Based on Chryslers 300C experiences I'd say yes if you highway drive a
lot at reasonable legal speeds. If you mainly urban drive it will gain
you very little and you'll pay through the nose for high urban gas
consumption as a result of too large an engine.
Likely if it is a transverse engine layout, but torque steer has been
pretty well designed out of most transverse engine layouts.
I'm wondering if cheap GM has done a redesign to handle the
significantly increased torque.
CV joint issues take lots of miles to detect.
If I could try one I'd tell you in 5 minutes if it has unacceptable
torque steer. It just takes a few corners under high output to detect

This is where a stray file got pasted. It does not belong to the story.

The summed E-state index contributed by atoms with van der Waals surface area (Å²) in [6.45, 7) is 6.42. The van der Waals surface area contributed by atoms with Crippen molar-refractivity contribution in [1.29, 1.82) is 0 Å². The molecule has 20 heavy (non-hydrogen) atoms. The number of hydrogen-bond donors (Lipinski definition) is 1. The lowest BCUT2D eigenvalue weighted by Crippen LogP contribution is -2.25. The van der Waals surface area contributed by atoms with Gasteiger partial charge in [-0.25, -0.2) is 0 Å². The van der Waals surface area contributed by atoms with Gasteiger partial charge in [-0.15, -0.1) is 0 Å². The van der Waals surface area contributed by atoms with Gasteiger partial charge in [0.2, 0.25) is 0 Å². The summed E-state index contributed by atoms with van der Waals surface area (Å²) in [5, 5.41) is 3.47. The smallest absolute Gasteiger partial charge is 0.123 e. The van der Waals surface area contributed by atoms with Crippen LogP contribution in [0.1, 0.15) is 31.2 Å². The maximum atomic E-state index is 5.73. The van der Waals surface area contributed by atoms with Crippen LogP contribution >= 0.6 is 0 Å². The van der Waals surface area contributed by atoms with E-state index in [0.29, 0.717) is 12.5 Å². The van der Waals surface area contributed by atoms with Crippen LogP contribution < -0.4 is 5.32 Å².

the steering not returning to center on it's own. Very dangerous!
My obsolete Concord's inline engine layout has negligible torque steer.
I had a '92 corsica that would reciprocate the wheel back and forth rather
wildly if I took a corner under full throttle and let go of the wheel to let
it go back to center. I thought it was amusing, but I don't recall being in
danger. I'd just grab ahold of the wheel and/or let off the gas and all was
I've had significant problems with a few high power FWD rental cars,
when turning right merging into the traffic under high throttle.
A few cars with terrible torque steer just wouldn't straighten out
unless I let off the throttle.
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